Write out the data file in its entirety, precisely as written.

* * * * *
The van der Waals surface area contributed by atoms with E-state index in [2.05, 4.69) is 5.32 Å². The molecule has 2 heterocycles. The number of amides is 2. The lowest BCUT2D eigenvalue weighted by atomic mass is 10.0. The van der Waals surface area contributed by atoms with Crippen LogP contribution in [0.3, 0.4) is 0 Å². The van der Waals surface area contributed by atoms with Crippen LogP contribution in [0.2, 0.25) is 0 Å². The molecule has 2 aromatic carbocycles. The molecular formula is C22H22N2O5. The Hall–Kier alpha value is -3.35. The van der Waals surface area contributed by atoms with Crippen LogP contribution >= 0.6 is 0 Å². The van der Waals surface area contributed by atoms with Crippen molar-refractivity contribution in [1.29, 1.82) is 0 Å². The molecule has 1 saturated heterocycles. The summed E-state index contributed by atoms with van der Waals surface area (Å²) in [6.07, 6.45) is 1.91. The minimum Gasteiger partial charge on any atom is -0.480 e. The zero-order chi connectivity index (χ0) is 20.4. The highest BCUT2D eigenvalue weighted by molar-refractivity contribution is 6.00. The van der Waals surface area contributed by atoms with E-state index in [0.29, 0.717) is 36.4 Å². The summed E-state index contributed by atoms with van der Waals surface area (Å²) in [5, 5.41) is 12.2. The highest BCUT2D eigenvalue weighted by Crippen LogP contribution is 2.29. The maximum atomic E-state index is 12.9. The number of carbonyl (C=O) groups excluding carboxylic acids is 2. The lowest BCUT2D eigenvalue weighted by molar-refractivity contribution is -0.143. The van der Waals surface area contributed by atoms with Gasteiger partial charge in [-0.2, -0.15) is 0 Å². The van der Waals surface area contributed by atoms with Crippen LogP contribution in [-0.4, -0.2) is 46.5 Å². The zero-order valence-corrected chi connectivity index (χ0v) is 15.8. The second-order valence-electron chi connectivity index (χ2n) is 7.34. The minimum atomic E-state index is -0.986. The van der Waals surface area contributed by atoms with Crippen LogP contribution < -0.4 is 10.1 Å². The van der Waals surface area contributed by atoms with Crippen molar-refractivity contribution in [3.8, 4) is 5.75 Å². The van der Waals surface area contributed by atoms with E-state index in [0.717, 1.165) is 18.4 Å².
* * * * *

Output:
The van der Waals surface area contributed by atoms with E-state index in [2.05, 4.69) is 5.32 Å². The molecule has 2 heterocycles. The number of amides is 2. The lowest BCUT2D eigenvalue weighted by atomic mass is 10.0. The van der Waals surface area contributed by atoms with Crippen LogP contribution in [0.3, 0.4) is 0 Å². The van der Waals surface area contributed by atoms with Crippen LogP contribution in [0.2, 0.25) is 0 Å². The molecule has 2 aromatic carbocycles. The molecular formula is C22H22N2O5. The Hall–Kier alpha value is -3.35. The van der Waals surface area contributed by atoms with Crippen LogP contribution >= 0.6 is 0 Å². The van der Waals surface area contributed by atoms with Crippen molar-refractivity contribution in [1.29, 1.82) is 0 Å². The molecule has 1 saturated heterocycles. The summed E-state index contributed by atoms with van der Waals surface area (Å²) in [6.07, 6.45) is 1.91. The minimum Gasteiger partial charge on any atom is -0.480 e. The zero-order chi connectivity index (χ0) is 20.4. The highest BCUT2D eigenvalue weighted by molar-refractivity contribution is 6.00. The van der Waals surface area contributed by atoms with E-state index in [0.29, 0.717) is 36.4 Å². The summed E-state index contributed by atoms with van der Waals surface area (Å²) in [5, 5.41) is 12.2. The highest BCUT2D eigenvalue weighted by Crippen LogP contribution is 2.29. The maximum atomic E-state index is 12.9. The number of carbonyl (C=O) groups excluding carboxylic acids is 2. The lowest BCUT2D eigenvalue weighted by molar-refractivity contribution is -0.143. The van der Waals surface area contributed by atoms with Gasteiger partial charge in [-0.2, -0.15) is 0 Å². The van der Waals surface area contributed by atoms with Crippen LogP contribution in [-0.4, -0.2) is 46.5 Å². The zero-order valence-corrected chi connectivity index (χ0v) is 15.8. The second-order valence-electron chi connectivity index (χ2n) is 7.34. The minimum atomic E-state index is -0.986. The van der Waals surface area contributed by atoms with Crippen LogP contribution < -0.4 is 10.1 Å². The van der Waals surface area contributed by atoms with Crippen molar-refractivity contribution in [3.8, 4) is 5.75 Å². The van der Waals surface area contributed by atoms with E-state index in [0.717, 1.165) is 18.4 Å².